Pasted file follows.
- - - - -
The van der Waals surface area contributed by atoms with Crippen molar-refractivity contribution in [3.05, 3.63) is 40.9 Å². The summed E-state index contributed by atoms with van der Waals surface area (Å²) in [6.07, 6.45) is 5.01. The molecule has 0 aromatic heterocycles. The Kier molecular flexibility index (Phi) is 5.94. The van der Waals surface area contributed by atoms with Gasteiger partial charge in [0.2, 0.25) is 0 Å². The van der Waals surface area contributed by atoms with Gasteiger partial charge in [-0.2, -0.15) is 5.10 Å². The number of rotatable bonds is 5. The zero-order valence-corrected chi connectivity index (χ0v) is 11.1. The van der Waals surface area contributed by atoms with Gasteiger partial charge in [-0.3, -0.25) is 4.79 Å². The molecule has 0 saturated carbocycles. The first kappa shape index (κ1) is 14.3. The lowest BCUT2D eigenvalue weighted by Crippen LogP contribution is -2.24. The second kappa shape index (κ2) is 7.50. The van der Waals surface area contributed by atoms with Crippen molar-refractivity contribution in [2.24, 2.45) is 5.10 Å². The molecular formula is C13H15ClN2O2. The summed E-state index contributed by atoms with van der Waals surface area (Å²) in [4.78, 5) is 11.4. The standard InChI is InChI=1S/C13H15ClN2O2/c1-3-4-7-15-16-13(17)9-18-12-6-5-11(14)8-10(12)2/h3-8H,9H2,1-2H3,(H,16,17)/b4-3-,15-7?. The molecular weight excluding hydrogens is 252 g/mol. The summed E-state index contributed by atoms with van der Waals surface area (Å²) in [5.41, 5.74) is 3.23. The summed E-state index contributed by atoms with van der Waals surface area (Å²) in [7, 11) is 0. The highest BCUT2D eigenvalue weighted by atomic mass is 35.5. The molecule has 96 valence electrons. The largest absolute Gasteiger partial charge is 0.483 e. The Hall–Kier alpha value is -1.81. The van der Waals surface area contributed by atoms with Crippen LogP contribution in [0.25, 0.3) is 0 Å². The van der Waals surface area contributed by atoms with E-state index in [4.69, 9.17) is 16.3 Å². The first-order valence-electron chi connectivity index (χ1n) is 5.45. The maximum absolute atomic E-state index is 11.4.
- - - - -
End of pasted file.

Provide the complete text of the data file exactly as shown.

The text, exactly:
The van der Waals surface area contributed by atoms with Crippen molar-refractivity contribution in [3.05, 3.63) is 40.9 Å². The summed E-state index contributed by atoms with van der Waals surface area (Å²) in [6.07, 6.45) is 5.01. The molecule has 0 aromatic heterocycles. The Kier molecular flexibility index (Phi) is 5.94. The van der Waals surface area contributed by atoms with Gasteiger partial charge in [0.2, 0.25) is 0 Å². The van der Waals surface area contributed by atoms with Gasteiger partial charge in [-0.2, -0.15) is 5.10 Å². The number of rotatable bonds is 5. The zero-order valence-corrected chi connectivity index (χ0v) is 11.1. The van der Waals surface area contributed by atoms with Gasteiger partial charge in [-0.3, -0.25) is 4.79 Å². The molecule has 0 saturated carbocycles. The first kappa shape index (κ1) is 14.3. The lowest BCUT2D eigenvalue weighted by Crippen LogP contribution is -2.24. The second kappa shape index (κ2) is 7.50. The van der Waals surface area contributed by atoms with Crippen molar-refractivity contribution in [2.24, 2.45) is 5.10 Å². The molecular formula is C13H15ClN2O2. The summed E-state index contributed by atoms with van der Waals surface area (Å²) in [4.78, 5) is 11.4. The standard InChI is InChI=1S/C13H15ClN2O2/c1-3-4-7-15-16-13(17)9-18-12-6-5-11(14)8-10(12)2/h3-8H,9H2,1-2H3,(H,16,17)/b4-3-,15-7?. The molecular weight excluding hydrogens is 252 g/mol. The summed E-state index contributed by atoms with van der Waals surface area (Å²) in [5.41, 5.74) is 3.23. The summed E-state index contributed by atoms with van der Waals surface area (Å²) in [7, 11) is 0. The highest BCUT2D eigenvalue weighted by atomic mass is 35.5. The molecule has 96 valence electrons. The largest absolute Gasteiger partial charge is 0.483 e. The Hall–Kier alpha value is -1.81. The van der Waals surface area contributed by atoms with Crippen LogP contribution in [0.25, 0.3) is 0 Å². The van der Waals surface area contributed by atoms with E-state index in [4.69, 9.17) is 16.3 Å². The first-order valence-electron chi connectivity index (χ1n) is 5.45. The maximum absolute atomic E-state index is 11.4.